How about in the context of mental resilience. With speed, you are often challenging yourself, over and over again. What is important, in your opinion, to keep in mind or develop (i.e. confidence) to overcome potential mental barriers when speed climbing?

With speed climbing, you only get one chance to perform at your limit when participating in an elimination round, which makes each individual run extremely important.

There is almost zero margin for error. So, having the confidence to execute at your limit, when it matters, is crucial to success in a speed climbing competition.

As with any sport, any factor that is out of your control and draws your focus away from the task at hand (ie. other competitors, where you are in the standings, the conditions, etc.) can be detrimental to your performance if you give it your attention.

Easier said than done, but there are mental techniques out there that make it easier to focus on yourself rather than any distractions.

For example, I never watch my competitors before I’m done competing because what they do doesn’t directly affect me. I’m going to do my best no matter what.

I was progressing at speed climbing more quickly than I was progressing in lead climbing or bouldering, so I was naturally drawn to it as a young kid.

Little tweaks or changes to how one speed climbs is paramount. Could you run me through what needs to be done to improve over time (technique, sequence etc)?

Finding a technique that suits you is the most important part. Taller and stronger climbers may be able to skip more holds for a faster sequence, but that same sequence won’t work for someone who is shorter or has a different body type.

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Also, it’s important to find a sequence that allows you to climb straight up the route, rather than using holds that swing your centre of gravity too far to either side. Alongside this, continued strength training and plyometrics are very important in order to continue improving.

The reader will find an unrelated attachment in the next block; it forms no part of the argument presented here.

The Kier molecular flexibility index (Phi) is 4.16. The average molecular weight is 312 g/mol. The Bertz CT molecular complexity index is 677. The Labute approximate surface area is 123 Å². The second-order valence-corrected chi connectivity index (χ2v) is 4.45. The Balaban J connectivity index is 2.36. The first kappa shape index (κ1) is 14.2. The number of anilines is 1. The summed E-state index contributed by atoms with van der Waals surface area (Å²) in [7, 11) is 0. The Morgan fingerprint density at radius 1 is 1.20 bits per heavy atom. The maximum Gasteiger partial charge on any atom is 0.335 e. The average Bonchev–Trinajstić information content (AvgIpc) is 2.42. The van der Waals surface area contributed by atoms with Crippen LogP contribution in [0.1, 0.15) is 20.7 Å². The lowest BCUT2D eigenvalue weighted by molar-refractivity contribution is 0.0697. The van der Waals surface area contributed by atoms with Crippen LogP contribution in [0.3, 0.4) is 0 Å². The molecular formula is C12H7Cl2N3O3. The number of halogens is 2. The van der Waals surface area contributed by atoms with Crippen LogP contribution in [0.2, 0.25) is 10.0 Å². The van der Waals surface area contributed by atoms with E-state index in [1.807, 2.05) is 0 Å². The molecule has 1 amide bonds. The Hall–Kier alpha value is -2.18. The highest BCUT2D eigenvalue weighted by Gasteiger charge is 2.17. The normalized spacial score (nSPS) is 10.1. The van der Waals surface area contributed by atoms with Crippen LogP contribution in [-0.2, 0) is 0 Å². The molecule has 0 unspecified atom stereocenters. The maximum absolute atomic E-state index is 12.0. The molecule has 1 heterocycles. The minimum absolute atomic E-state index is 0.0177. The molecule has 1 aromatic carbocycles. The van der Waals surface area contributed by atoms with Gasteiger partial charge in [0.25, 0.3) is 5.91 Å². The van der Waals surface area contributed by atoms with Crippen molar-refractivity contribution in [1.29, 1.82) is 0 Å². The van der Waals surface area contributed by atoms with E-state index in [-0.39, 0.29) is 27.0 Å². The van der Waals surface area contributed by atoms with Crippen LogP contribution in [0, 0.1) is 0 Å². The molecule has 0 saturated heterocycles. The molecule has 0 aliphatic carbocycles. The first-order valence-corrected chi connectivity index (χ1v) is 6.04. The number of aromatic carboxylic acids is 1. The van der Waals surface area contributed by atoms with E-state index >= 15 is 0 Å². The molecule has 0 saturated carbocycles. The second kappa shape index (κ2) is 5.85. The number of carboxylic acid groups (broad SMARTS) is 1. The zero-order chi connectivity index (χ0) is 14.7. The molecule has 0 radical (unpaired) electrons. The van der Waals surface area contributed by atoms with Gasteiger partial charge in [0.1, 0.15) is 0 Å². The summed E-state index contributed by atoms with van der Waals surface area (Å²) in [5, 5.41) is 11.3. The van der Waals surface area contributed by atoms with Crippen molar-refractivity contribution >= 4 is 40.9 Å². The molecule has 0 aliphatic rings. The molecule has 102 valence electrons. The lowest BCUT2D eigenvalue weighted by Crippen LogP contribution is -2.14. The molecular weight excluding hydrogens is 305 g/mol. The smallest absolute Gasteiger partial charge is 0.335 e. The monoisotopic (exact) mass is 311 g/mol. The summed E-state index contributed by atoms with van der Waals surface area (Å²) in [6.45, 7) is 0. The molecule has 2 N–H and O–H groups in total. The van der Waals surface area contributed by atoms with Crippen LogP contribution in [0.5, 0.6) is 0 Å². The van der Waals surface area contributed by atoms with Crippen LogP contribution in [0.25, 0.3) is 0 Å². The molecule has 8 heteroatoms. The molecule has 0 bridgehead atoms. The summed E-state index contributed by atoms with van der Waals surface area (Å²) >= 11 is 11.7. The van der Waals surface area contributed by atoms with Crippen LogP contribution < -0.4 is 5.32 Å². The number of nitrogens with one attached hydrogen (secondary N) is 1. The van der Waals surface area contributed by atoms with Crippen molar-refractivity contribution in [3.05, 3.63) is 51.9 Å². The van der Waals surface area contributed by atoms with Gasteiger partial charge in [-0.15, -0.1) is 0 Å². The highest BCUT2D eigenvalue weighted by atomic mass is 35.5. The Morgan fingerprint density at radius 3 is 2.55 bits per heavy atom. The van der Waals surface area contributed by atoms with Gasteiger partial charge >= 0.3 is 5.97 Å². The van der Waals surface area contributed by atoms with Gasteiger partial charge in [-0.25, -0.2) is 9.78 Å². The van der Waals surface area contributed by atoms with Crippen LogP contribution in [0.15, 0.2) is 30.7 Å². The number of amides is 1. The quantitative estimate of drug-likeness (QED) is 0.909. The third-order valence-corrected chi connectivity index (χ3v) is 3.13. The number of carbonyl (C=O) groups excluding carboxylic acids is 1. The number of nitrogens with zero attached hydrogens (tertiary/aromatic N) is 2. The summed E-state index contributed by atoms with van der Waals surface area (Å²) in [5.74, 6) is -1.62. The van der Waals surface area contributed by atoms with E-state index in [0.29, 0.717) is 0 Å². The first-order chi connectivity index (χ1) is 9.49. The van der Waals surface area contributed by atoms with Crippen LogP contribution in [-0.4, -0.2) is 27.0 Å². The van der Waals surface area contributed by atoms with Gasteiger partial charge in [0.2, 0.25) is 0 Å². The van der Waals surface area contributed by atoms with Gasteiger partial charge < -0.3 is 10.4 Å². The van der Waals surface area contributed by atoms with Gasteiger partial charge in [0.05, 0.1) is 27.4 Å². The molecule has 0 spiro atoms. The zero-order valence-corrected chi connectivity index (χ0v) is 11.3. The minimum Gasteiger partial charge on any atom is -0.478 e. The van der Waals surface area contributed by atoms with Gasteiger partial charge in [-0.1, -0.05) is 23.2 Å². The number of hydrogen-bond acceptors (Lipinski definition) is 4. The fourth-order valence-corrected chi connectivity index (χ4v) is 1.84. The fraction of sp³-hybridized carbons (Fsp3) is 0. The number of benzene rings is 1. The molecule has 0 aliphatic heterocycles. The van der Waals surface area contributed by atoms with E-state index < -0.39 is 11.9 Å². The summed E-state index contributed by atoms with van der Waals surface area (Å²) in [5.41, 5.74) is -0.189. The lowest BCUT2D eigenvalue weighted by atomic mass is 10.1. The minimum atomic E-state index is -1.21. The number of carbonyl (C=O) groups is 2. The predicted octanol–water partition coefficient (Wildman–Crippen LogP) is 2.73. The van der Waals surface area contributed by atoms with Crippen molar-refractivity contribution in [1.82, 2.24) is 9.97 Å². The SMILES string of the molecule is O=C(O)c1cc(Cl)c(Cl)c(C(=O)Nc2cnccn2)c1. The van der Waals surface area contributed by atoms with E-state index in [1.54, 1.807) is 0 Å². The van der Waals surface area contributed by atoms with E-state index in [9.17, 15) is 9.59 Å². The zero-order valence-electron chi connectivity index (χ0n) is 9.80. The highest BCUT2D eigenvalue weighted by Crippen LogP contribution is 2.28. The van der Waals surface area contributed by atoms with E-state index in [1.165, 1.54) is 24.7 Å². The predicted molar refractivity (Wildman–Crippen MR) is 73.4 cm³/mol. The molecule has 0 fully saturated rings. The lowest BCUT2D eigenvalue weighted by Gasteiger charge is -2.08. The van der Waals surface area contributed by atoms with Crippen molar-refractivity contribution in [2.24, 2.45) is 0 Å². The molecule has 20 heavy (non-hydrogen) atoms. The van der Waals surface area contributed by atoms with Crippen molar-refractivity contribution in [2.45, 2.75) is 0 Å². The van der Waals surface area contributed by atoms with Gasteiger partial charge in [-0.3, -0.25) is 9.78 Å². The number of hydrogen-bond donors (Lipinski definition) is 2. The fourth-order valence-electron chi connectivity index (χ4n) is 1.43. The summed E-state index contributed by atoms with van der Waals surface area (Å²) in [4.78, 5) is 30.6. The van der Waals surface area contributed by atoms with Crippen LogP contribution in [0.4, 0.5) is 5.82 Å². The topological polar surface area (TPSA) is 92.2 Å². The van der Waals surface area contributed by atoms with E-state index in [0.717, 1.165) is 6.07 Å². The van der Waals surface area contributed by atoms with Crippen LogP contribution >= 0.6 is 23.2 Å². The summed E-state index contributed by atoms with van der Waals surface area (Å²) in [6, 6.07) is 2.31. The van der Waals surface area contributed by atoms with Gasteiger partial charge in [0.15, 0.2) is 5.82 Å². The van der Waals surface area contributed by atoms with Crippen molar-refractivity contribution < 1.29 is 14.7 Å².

John Brosler

Source: Supplied

Speed climbers are no strangers to injury, what goes into training and keeping ‘up to the mark’ when speed climbing?

Speed climbers spend a great deal of time on the official route in order to keep their sequence and muscle memory fresh in their minds, but also spend lots of time doing coordination drills, strength training, and plyometrics off the wall.

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Alongside this, it’s always important to do general injury prevention exercises and get proper rest between sessions and before competitions to make sure their bodies are rested and healthy when it’s time to compete.

Do you see more climbers getting involved or partaking in speed climbing since you started?

Yes, definitely! I’ve been continuously surprised by how much more emphasis is being placed on speed climbing in youth climbing programs, as well as the prevalence and psych around speed climbing in the Salt Lake, Texas, and Colorado climbing communities that I’ve spent time in.

How do you think the Olympics will change/add to this, in the future?

In short, it’ll expose more people to the sport. So far, the momentum behind speed climbing has mostly come from within the already existing climbing community, but the Olympics will help add some outside influence as well.

It would be cool to see some more prominent non-climbing companies get involved with speed climbing, which could expose the sport to an even greater audience.

You can follow John Brosler on Instagram and Facebook.

For more Climbing content, follow Sportageous.

The curation of the article was supported by Kinza Tahir. You can follow her here on Linkedin.